Tuesday, August 3, 2010

The Constitution of the United States

Even though we declared ourselves independent in 1776, we did not have our Constitution until 1787. During that time the weak Articles of Confederation held our country together, which allowed  individual states a wide latitude in their own governance.  When it came time to write a new more unifying Consitution, many people (such as Madison and Hamilton) realized that we needed a stronger federal government and their convictions earned them the appellation "Federalists".  Opposing the Federalists were the "Republicans", who favored a weaker central government with more states rights.

The Constitution seems to always be in the news. A familiar cry from belligerent talk show guests is for us to "read the Constitution". OK, I will. Of course that doesn't mean I can deduce what the Founding Fathers meant in the Second Amendment by the right to bear arms.  The newest buzz is over the Fourteenth Amendment which states that anyone "born" in the USA is a United States citizen. It was designed to complement the Thirteenth Amendment abolishing slavery. However, it is now thought to be antiquated since illegal aliens giving birth in the US automatically give their children US citizen status.  I could see an amendment to this, since other countries such as the UK don't allow this.  Also, I think we may also be able to allow citizens not born in the US to become president.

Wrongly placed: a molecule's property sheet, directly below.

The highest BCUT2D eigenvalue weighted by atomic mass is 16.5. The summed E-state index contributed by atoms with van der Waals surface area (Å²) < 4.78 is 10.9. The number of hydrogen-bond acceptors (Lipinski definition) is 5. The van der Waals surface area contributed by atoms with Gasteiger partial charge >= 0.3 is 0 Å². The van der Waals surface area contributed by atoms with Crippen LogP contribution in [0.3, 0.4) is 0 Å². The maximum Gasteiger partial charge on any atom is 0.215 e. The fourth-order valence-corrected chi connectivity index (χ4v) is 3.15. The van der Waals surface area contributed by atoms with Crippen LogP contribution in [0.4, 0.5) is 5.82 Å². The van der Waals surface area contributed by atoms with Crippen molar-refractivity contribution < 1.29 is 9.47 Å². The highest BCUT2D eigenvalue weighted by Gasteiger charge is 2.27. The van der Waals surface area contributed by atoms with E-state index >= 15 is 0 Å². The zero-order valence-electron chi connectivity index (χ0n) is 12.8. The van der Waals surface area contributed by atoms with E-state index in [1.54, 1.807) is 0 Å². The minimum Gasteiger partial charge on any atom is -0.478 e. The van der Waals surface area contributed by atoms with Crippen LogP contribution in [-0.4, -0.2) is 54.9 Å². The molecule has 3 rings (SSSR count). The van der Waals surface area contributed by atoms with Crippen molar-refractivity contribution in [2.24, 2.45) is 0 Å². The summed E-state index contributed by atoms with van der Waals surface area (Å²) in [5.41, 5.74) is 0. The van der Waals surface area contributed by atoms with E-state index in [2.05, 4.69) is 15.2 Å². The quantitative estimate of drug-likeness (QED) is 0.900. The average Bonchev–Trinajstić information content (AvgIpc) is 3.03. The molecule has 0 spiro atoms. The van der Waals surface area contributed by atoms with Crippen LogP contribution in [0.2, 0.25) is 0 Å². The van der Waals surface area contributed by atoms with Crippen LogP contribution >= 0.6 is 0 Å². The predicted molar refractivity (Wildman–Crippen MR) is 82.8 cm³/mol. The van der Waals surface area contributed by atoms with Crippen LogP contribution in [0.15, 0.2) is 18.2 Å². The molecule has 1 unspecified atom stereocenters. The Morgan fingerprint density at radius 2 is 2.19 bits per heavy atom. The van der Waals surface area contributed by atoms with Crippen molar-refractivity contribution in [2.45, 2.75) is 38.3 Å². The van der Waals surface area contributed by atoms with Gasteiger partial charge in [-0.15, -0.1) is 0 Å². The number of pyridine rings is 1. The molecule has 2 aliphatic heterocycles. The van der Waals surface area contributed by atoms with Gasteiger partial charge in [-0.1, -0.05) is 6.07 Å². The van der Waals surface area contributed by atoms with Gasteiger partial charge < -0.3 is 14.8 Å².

Most of the original Constitution lays the groundwork for the new government: qualification for senators and representatives, term lengths, the judicial systems, etc. It is all interesting and I probably read it before when I was twelve. However, you do gain a better appreciation for the ingenuity of the architects of this document after a certain age.

Not surprisingly there is no mention anywhere of the President of the United States being elected by the popular vote. Of course everyone is aware of this now, but it is comforting to see that I wasn't lied to back in 2000. One interesting note is that the president can pardon ANY crime (e.g. murder, treason) except impeachment!  Since Nixon was not impeached he could be pardoned - but Bill Clinton who didn't commit any crimes (?) cannot be.

Reading the Amendments I felt like there was some missing. I reached twenty-four, but there are in fact twenty-six Amendments. I then realized that this edition of the GBWW I am reading is from 1952. The Constitution, as they say, is a living document, and has moved on.

1 comment:

  1. You might find the following interesting reading -

    'The RECORDS of the FEDERAL CONVENTION of 1787' Volume II edited by Max Farrand.

    Especially the footnote on page 150 which reads -

    'Document V in Wilson's handwriting was found among the Wilson Papers. It appears to be the beginning of a draft with an outline of the continuation. Parts in parentheses were crossed out in the original.'